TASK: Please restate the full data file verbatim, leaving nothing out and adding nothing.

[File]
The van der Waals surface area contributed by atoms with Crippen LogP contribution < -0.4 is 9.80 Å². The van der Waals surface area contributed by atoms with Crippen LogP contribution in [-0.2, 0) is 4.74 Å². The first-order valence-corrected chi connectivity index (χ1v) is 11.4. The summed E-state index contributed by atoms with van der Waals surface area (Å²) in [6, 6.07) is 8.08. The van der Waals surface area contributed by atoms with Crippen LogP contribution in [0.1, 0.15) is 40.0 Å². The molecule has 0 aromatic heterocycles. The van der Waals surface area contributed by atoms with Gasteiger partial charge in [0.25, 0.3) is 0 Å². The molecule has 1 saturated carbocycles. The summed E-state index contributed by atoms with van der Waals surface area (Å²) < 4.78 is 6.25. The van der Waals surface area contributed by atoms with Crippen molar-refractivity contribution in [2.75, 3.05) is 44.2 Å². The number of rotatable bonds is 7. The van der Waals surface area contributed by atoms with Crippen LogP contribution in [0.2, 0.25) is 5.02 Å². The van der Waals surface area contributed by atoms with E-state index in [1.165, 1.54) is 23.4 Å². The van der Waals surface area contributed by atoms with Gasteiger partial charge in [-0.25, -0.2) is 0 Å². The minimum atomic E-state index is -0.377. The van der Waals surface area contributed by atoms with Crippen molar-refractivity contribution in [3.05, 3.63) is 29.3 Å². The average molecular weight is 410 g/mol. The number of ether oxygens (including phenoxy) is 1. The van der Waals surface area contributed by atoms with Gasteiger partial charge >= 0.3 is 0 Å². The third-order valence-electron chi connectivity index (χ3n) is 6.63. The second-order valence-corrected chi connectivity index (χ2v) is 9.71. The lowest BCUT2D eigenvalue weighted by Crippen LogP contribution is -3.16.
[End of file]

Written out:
The van der Waals surface area contributed by atoms with Crippen LogP contribution < -0.4 is 9.80 Å². The van der Waals surface area contributed by atoms with Crippen LogP contribution in [-0.2, 0) is 4.74 Å². The first-order valence-corrected chi connectivity index (χ1v) is 11.4. The summed E-state index contributed by atoms with van der Waals surface area (Å²) in [6, 6.07) is 8.08. The van der Waals surface area contributed by atoms with Crippen LogP contribution in [0.1, 0.15) is 40.0 Å². The molecule has 0 aromatic heterocycles. The van der Waals surface area contributed by atoms with Gasteiger partial charge in [0.25, 0.3) is 0 Å². The molecule has 1 saturated carbocycles. The summed E-state index contributed by atoms with van der Waals surface area (Å²) < 4.78 is 6.25. The van der Waals surface area contributed by atoms with Crippen molar-refractivity contribution in [2.75, 3.05) is 44.2 Å². The number of rotatable bonds is 7. The van der Waals surface area contributed by atoms with Crippen LogP contribution in [0.2, 0.25) is 5.02 Å². The van der Waals surface area contributed by atoms with E-state index in [1.165, 1.54) is 23.4 Å². The van der Waals surface area contributed by atoms with Gasteiger partial charge in [-0.25, -0.2) is 0 Å². The minimum atomic E-state index is -0.377. The van der Waals surface area contributed by atoms with Crippen molar-refractivity contribution in [3.05, 3.63) is 29.3 Å². The average molecular weight is 410 g/mol. The number of ether oxygens (including phenoxy) is 1. The van der Waals surface area contributed by atoms with Gasteiger partial charge >= 0.3 is 0 Å². The third-order valence-electron chi connectivity index (χ3n) is 6.63. The second-order valence-corrected chi connectivity index (χ2v) is 9.71. The lowest BCUT2D eigenvalue weighted by Crippen LogP contribution is -3.16.